When was the last time you ate at least a cup of any of these dark green leafy vegetables(DGLVs) in a day – camote, horseradish (malunggay), swamp cabbage (kangkong) and bittergourd (ampalaya) leaves; squash and sayote shoots, American black nightshade (amti), alugbati, pechay, watercress Philippine spinach (talinum) and the like? These significantly contribute to a healthy diet. In fact, health experts suggest that of the 2-3 servings of vegetables we are to consume daily, at least half cup should be vitamin C-rich. That’s no other than the DGLVs!
Nutritious diet need not be expensive especially when vegetables can be grown or abound. An overriding benefit derived from vegetables especially DGLVs is that they are packed with vitamins and minerals which regulate body processes such as production of blood, wound healing and many others. In particular, vitamins A, C, E, K and B as well as the minerals iron, calcium, potassium abound in DGLVs. Malunggay leaves tops the list for calcium, potassium, iron and beta-carotene, an antioxidant and form of vitamin A. Following in beta-carotene are sayote leaves, malunggay, ampalaya and sweet potato leaves in this order. Amti, ampalaya leaves and watercress top in terms of calcium content. Further, vegetables in general have low calorie content due to little carbs which is beneficial in weight management. One serving equivalent to half cup of cooked veggies provides 16 calories only in contrast to same amount of rice providing 100 calories. Add to that the high fiber content that provide health benefits like preventing or relieving constipation, preventing colon cancer and helps in the management of cardiovascular diseases (CVD) and diabetes mellitus. DGLVs are also low in sodium and have no cholesterol which are both favorable in CVD.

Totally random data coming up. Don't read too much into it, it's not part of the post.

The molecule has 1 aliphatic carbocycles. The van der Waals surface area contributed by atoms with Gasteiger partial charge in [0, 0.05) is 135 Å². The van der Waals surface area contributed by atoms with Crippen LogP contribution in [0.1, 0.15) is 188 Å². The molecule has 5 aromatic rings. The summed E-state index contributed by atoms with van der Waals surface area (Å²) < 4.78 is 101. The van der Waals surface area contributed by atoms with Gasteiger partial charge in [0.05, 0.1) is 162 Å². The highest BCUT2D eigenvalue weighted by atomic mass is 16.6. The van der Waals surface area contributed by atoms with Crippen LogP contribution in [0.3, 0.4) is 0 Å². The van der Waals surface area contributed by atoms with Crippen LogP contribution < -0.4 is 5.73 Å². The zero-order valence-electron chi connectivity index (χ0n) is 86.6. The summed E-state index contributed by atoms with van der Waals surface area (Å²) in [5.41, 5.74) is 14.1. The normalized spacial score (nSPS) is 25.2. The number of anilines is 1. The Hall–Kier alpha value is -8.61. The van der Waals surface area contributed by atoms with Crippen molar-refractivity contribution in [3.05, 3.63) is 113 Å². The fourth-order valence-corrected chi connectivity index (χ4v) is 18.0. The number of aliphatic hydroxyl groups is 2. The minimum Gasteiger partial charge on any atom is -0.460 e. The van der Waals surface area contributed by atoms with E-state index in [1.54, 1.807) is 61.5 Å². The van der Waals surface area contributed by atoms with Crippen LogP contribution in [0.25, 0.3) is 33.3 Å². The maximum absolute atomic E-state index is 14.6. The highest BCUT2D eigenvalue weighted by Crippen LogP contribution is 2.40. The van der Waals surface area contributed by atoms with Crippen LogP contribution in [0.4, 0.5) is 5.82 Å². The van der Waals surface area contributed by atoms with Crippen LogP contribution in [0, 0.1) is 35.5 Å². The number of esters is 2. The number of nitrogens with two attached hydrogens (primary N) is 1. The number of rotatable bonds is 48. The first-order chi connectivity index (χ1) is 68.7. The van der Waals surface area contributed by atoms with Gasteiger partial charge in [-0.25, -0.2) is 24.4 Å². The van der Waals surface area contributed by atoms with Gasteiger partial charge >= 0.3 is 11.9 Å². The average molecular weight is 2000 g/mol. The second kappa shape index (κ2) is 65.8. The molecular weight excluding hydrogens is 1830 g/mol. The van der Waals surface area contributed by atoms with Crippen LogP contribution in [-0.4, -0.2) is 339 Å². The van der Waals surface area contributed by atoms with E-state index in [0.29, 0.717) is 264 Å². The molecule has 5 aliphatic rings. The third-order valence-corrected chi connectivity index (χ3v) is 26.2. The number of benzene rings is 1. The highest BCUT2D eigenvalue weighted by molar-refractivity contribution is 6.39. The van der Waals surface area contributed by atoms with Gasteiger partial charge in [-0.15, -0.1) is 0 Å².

So don’t settle with vegetable garnishing in your plate only. Savor all the nutrients packed therein feeling satisfied that you also consumed antioxidants. While some argue that vegetables can be boring and monotonous as they are simply stir-fried or added to boiled viand, leafy greens can also be used as wrapper or added to sandwich filling or soup or included in omelet. If you are sure if it was grown in a clean area, you may prefer to just eat them raw. After all, most vitamins and minerals are significantly reduced with cooking. To preserve vitamins and minerals, wash before slicing, cook immediately and eat freshly cooked. To maximize the nutrients, don’t overcook nor cook in too much water.